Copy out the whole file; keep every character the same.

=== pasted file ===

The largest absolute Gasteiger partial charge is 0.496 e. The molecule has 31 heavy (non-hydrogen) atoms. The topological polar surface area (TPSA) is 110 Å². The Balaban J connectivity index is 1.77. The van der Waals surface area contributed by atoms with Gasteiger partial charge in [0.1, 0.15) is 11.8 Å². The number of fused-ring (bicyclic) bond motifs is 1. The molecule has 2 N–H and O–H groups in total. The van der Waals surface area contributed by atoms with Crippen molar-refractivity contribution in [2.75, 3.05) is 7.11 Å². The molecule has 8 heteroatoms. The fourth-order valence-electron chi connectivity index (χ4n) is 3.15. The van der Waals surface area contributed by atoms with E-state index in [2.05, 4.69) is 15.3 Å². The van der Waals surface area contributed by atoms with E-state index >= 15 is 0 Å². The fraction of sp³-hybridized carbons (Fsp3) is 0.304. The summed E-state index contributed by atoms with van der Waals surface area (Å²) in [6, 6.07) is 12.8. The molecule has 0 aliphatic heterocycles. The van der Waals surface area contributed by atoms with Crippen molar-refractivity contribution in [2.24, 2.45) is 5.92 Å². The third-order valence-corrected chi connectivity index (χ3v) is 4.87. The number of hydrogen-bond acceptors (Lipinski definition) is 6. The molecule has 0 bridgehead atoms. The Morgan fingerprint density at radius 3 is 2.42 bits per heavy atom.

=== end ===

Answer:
The largest absolute Gasteiger partial charge is 0.496 e. The molecule has 31 heavy (non-hydrogen) atoms. The topological polar surface area (TPSA) is 110 Å². The Balaban J connectivity index is 1.77. The van der Waals surface area contributed by atoms with Gasteiger partial charge in [0.1, 0.15) is 11.8 Å². The number of fused-ring (bicyclic) bond motifs is 1. The molecule has 2 N–H and O–H groups in total. The van der Waals surface area contributed by atoms with Crippen molar-refractivity contribution in [2.75, 3.05) is 7.11 Å². The molecule has 8 heteroatoms. The fourth-order valence-electron chi connectivity index (χ4n) is 3.15. The van der Waals surface area contributed by atoms with E-state index in [2.05, 4.69) is 15.3 Å². The van der Waals surface area contributed by atoms with E-state index >= 15 is 0 Å². The fraction of sp³-hybridized carbons (Fsp3) is 0.304. The summed E-state index contributed by atoms with van der Waals surface area (Å²) in [6, 6.07) is 12.8. The molecule has 0 aliphatic heterocycles. The van der Waals surface area contributed by atoms with Crippen molar-refractivity contribution in [2.24, 2.45) is 5.92 Å². The third-order valence-corrected chi connectivity index (χ3v) is 4.87. The number of hydrogen-bond acceptors (Lipinski definition) is 6. The molecule has 0 bridgehead atoms. The Morgan fingerprint density at radius 3 is 2.42 bits per heavy atom.